At the time of enlisting in January 1916, Cecil Duff was employed at the Eltham dairy factory as a cheese factory hand. Cecil was the second son of Elizabeth Eleanor Duff, of Bulls, and the late David James Duff, born in Wellington in April 1885.
Before embarking Cecil needed treatment on his teeth which was carried out at Featherston camp. The treatment required a general anesthetic and Cecil was confused with another soldier who had died at the hospital whilst undergoing treatment. Cecil's mother received a telegram informing her that her son had died while undergoing the treatment. When a cousin went to view what he assumed would be Cecil's body he was surprised to find Cecil alive. Cecil's mother (Elizabeth) on hearing the news that her son was still alive and well must have been overjoyed.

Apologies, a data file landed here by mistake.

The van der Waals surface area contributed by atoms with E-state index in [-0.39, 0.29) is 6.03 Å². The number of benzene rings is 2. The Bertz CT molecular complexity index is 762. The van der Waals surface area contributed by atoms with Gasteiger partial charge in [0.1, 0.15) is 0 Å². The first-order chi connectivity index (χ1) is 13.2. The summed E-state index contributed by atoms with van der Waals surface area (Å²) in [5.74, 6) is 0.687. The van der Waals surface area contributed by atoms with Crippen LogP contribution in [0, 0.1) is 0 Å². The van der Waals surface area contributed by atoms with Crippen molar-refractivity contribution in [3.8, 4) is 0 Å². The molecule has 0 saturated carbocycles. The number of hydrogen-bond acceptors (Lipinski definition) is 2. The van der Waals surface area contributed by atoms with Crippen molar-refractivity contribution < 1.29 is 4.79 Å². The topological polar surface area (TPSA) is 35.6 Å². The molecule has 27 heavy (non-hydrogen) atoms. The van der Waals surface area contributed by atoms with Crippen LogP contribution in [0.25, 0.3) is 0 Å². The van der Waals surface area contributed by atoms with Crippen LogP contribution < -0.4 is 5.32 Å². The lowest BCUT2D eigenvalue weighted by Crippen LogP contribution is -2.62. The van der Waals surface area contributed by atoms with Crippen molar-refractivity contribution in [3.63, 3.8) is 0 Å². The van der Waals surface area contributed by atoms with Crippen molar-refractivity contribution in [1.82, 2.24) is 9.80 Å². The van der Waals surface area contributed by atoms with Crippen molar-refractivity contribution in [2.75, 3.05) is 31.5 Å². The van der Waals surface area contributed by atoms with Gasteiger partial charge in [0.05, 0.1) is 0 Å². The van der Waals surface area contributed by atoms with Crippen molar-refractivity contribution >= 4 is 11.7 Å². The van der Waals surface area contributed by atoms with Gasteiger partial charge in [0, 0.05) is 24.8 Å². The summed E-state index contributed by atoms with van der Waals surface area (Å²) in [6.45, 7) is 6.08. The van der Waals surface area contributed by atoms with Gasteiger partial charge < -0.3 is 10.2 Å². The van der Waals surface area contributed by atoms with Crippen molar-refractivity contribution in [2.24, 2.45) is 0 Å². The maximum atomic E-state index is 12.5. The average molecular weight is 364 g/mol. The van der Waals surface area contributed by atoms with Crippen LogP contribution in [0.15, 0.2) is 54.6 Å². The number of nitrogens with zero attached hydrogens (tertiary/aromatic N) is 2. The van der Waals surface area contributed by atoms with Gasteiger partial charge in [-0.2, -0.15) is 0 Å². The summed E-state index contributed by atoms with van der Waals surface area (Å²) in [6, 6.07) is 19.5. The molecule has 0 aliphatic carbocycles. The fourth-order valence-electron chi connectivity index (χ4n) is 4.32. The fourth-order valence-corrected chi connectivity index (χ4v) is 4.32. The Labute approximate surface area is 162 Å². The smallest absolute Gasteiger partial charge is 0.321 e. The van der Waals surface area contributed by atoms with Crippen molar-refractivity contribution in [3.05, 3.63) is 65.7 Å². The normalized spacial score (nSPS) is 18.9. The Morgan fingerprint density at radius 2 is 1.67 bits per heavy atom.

Poverty Bay Herald, Volume XLIII, Issue 13936, 8 March 1916
Cecil finally embarked on 1 April 1916 with the 2nd Reinforcements attached to the New Zealand Rifle Brigade. Sadly Elizabeth would receive another telegram some months later in 1916 informing her that her son had been killed in action on 15 September 1916 at the Somme and this time there was no mistake. His body was never identified and he is remembered on the Caterpillar Valley (New Zealand) Memorial, Caterpillar Valley Cemetery, Longueval, Somme, France.
Cecil's younger brother Bert also enlisted and embarked with the Wellington Infantry Battalion. On enlisting he was given a clean bill of health, however soon after arrival in England he had a re-occurrence of Rheumatic fever which he had contracted years early. From what I can tell he never made it to the front and was discharged from the army no longer fit for duty returning to New Zealand in May 1917.